[EDEQUITY] Past messages from Dialogue on Funding for Women and

From: Edequity.Moderator
Date: Fri Nov 03 2000 - 14:10:30 EST

Girls Programs
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Hello Everyone

Enclosed please see seven messages that were missed from our posting of the
wonderful dialogue on Funding for Women and Girls program, that ended on
Tuesday, October 31, 2000. Thank you for all the recommendations.

From: Equitymk@aol.com
Subject: Re: [EDEQUITY] Funding for Women and Girls Programs
To: edequity@phoenix.edc.org

I received my copy of the bimonthly magazine from the Women's Sports
Foundation, and I noticed that they have MANY corporate sponsors that
increasing girls' and women's sports. Why can't we get more of that for
other programs for girls and women? Melissa Keyes

The Question was:
 For EDEQUITY Members:
> In case anyone missed this question, both Janalee at the AAUW Foundation
> and Edith at WEEA have asked for your input in making recommendations
> funding needs/priorities for their programs. So far the following topics
> have been mentioned:
> --career education
> --pregnant and parenting teens
> --developing leadership potential among girls who are not necessarily
> top students
> --sustainability (funds for continuing efforts long term)
> --looking at the intersection of gender and race, ethnicity, class,
> disability,
> and other characteristics in education
> To this list I would add general awareness about Title IX. Are there any
> other issues you think should be added to this list?

> Susan J. Smith
> Moderator

The following responces were:

From: Kathy Johnson <kjohnson@vismt.org>

What about public-oriented projects (media, advertising, etc) to overcome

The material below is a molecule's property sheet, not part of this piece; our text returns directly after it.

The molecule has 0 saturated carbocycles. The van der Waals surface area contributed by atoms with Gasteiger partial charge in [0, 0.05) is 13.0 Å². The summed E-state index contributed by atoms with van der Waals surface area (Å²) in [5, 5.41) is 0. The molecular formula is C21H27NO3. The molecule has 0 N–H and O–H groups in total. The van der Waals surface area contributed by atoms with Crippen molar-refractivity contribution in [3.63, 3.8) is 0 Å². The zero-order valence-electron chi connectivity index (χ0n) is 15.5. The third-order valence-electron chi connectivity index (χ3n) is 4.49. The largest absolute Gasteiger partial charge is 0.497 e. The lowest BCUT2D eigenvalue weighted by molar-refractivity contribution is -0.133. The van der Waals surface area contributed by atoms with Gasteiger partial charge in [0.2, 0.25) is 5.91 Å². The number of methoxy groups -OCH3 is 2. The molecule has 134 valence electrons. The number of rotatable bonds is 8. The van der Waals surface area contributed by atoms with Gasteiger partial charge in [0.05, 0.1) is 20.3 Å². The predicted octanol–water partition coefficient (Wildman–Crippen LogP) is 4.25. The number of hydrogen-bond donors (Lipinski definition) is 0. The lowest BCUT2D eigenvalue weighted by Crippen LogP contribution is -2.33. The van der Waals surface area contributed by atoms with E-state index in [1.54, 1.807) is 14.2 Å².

stereotypes of high-tech, high-paying, science, and math career fields. It
would be great to offer public role models of women who work in these
fields, get great pay and benefits, AND raise families. Maybe more girls
would consider these fields if the image in the general public could be

I see this a bit differently than career education, in that the target
population would be the general public, rather than girls specifically.

Kathy A. Johnson Vermont Institute for Science, Math, &
Equity Specialist 7 West Street Dillingham Hall
(802) 828-0072 Montpelier, VT 05602

From: Linda Purrington <lpurring@earthlink.net>

I second the addition of Title IX awareness both among
educators/administrators, and in the student and general population. I
would add to that a discussion of how best to use Title IX, with a
review of the case law and regs. Linda Purrington

From: TammySteele@aol.com

Math, science, technology education for girls and women is a topic, I
believe, that undergirds all women's issues. Women's lack of skill in these

areas keeps them stuck on welfare and prevents them from breaking through
glass ceiling. At every level women fail to perform in these areas. We can
longer simply blame the guys for keeping us from learning them. We need to
blame ourselves ... and then get over it by developing educational
that work for girls. When boys don't want to learn to read, we say, "Sorry
it's non-negotiable." Then we figure out whatever it takes to get them to
read. When girls say, "I'm no good at math," we say, "That's ok, you're a
girl. You don't need to learn math, science, or technology." We can no
afford to give ourselves a pass on these subjects...they dominate commerce,

public policy, family welfare, global politics.

From: "cheryl malgay heath" <cmalgayh@mtu.edu>

What about sexual harassment?

From: "Larry Conant" <l_conant@hotmail.com>
I recommend adding, "stopping sexual harassment in schools" to the list.

Larry Conant
From: "Mitzi Witchger" <greatmw@home.com>

Yes. Even tho there was little discussion regarding Title IX & equity in
sports last month, I think it is a vulnerable situation for female athletes
at the collegiate and secondary levels, especially depending on the outcome
of the elections next week. There may be folks who think that sports aren't
so important and shouldn't be included in education; but as long as sports
are a part of our educational system females are entitled to have access to
the same athletic resources of a school that males have. Sports are,
relatively speaking, an easily measureable component of Title IX and afford
females many life lessons as well as becoming more healthy & fit.

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